Background Peak oxygen consumption (peak •) has been used to measure the highest oxygen consumption in healthy children and adolescents because of the difficulty in demonstrating a plateau in • VO2 during treadmill exercise in children as maximal tests are stopped by voluntary exhaustion. Cross-sectional studies have shown that peak • VO2, expressed relative to body mass, is greater in boys than in girls. However, in both sexes there is a positive correlation between body mass index (BMI) and peak • VO2.
Objectives To assess the relationship between BMI and peak • VO2 in overweight children.
Methods, Subjects, and Procedures A pilot study with ten patients referred to our Risk Factor Reduction Program between February 2004 and April 2004 was undertaken. All patients had BMI ≥ 95th percentile. Patients did not have any significant cardiovascular disease or other co-morbidities that precluded them from exercising. All subjects underwent a Bruce protocol treadmill test (TM); TM was stopped at the level of maximal voluntary effort. Standard 12-lead EKG was performed, and Peak • VO2 was measured with Vacu-Med mini-CPX, (± 3% accuracy). Peak • VO2 was assumed when respiratory quotient was ≥ 1.1 and heart rate reaches 90% of maximum heart rate.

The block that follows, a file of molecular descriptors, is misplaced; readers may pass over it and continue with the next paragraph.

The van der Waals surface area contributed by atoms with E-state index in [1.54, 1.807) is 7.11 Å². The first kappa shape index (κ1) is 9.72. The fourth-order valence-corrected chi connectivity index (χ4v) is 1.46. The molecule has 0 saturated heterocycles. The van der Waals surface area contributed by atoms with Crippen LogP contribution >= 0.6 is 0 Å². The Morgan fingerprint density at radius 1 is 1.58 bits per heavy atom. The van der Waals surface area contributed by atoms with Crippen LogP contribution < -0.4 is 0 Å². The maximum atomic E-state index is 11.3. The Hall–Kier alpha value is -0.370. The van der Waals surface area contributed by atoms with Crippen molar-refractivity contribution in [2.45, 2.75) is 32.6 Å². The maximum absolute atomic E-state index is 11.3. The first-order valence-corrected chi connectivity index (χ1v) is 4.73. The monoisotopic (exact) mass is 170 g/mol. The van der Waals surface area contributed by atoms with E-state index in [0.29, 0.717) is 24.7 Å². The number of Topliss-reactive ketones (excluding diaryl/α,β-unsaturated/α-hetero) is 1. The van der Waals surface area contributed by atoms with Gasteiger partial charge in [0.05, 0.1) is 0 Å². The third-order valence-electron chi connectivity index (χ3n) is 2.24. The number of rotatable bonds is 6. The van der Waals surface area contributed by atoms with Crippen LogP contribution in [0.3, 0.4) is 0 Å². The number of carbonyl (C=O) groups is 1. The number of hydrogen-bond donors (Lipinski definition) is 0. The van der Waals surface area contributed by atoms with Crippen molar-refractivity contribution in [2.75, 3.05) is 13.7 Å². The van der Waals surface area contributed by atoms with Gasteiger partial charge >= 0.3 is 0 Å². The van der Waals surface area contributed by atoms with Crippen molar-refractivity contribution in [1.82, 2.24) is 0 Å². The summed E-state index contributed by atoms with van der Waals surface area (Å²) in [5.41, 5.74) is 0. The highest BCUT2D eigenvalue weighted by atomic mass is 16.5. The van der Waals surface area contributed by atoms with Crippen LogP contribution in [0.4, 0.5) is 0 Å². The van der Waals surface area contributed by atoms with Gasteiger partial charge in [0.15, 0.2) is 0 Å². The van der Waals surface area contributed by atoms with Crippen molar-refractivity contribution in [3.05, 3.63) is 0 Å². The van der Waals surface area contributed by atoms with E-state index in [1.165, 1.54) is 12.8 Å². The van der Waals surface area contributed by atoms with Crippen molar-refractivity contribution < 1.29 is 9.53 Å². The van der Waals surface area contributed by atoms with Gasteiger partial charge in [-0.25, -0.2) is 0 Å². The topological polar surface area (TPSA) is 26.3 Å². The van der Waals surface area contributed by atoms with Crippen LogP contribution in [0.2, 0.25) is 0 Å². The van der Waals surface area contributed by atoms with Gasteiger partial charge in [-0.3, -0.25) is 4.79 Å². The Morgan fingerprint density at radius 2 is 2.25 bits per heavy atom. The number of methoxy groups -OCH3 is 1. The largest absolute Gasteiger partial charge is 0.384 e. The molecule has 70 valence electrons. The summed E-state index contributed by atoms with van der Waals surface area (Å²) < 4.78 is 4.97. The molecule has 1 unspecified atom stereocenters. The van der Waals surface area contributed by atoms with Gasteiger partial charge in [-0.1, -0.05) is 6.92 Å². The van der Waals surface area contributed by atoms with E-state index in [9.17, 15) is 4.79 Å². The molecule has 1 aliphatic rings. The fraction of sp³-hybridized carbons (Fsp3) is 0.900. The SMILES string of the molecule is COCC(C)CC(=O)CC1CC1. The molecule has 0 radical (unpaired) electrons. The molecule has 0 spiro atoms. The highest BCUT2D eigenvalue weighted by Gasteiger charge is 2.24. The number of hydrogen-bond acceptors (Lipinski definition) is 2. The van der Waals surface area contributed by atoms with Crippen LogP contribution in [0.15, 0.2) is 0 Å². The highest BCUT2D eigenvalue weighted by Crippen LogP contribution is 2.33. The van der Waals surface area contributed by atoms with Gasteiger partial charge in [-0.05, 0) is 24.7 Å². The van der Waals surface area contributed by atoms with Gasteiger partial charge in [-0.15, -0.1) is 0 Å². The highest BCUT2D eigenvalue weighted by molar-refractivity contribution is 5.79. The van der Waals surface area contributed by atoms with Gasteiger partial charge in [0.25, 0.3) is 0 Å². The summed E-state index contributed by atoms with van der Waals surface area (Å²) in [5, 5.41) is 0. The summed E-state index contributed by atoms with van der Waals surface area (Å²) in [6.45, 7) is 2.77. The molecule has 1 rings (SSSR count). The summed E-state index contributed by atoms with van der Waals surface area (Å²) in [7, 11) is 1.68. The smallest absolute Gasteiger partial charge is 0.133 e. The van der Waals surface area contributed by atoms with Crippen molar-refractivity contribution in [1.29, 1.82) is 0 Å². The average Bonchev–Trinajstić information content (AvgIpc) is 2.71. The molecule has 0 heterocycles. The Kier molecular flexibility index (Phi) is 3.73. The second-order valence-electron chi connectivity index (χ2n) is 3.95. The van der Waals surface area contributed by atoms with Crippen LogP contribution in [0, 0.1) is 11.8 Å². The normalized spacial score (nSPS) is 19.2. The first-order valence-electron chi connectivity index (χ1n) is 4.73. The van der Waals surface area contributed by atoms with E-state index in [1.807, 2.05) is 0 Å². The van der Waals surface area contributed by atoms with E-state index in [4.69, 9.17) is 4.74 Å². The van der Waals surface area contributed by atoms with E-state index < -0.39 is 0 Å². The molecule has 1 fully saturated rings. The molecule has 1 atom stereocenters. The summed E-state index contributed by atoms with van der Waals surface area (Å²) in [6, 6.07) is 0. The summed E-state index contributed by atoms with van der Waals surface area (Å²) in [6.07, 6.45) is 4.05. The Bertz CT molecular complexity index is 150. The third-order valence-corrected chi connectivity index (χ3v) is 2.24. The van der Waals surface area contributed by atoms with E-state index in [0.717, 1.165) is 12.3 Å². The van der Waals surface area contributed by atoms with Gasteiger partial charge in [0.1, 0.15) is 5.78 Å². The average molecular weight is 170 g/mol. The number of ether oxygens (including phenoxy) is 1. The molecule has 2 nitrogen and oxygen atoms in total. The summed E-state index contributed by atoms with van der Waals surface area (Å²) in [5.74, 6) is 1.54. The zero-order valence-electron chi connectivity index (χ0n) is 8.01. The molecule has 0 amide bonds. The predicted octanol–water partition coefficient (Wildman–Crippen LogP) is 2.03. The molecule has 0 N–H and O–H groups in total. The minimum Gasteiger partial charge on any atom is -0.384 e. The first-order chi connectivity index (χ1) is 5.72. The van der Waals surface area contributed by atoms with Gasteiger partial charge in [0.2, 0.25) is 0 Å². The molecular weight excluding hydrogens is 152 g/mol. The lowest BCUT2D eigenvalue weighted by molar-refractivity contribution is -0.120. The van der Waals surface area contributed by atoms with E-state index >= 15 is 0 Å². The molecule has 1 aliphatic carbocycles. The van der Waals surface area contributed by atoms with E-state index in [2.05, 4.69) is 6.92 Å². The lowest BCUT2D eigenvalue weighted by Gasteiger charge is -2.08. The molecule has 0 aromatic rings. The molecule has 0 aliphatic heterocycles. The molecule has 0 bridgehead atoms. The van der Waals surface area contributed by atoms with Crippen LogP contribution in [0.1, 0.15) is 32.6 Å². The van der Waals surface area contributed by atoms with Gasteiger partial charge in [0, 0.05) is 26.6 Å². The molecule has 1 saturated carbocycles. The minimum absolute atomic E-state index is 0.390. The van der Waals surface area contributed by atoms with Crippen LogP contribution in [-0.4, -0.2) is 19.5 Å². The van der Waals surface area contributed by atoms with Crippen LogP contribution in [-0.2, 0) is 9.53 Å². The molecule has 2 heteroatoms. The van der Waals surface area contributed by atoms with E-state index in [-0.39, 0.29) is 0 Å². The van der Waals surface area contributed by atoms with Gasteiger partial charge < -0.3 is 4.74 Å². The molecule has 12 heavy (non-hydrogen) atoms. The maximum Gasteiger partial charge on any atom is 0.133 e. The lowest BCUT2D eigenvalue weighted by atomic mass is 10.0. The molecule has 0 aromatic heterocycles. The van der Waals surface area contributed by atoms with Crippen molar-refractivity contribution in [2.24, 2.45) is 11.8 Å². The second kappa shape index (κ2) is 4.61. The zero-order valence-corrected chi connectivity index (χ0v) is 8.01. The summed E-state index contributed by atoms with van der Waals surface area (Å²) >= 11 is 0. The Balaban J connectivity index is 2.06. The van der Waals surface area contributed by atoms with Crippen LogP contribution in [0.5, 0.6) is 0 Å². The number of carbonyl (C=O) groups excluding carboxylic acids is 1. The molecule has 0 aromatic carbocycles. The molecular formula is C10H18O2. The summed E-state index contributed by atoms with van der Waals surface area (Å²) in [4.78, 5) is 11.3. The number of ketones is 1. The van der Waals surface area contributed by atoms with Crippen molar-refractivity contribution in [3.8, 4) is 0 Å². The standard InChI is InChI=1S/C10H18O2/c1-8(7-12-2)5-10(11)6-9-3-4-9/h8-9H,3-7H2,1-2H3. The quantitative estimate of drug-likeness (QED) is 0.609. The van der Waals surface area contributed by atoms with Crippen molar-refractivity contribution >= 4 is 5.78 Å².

Results Five females and five males were included. Mean age: 13.3 years (range: 10 – 16 years), 70% were Caucasian and 30% Hispanic. Mean BMI: 37.2 (SD: 8.1). Mean BMI Z-score: +2.45 (SD: 0.34). Mean peak • VO2: 26.7 ml/kg (SD: 4.32 ml/kg). A negative correlation were found between BMI and peak • VO2 (r = -0.71, p-value = 0.02). There were no differences of mean peak • VO2 between sexes.
Conclusions Peak oxygen consumption correlated negatively with BMI in this group of obese patients. Peak • VO2 did not show differences between boys and girls. These finding differs from published reports on non-obese children, possibly due to the fact that the equation to calculate • VO2 consumption does not take into account the individual’s body composition.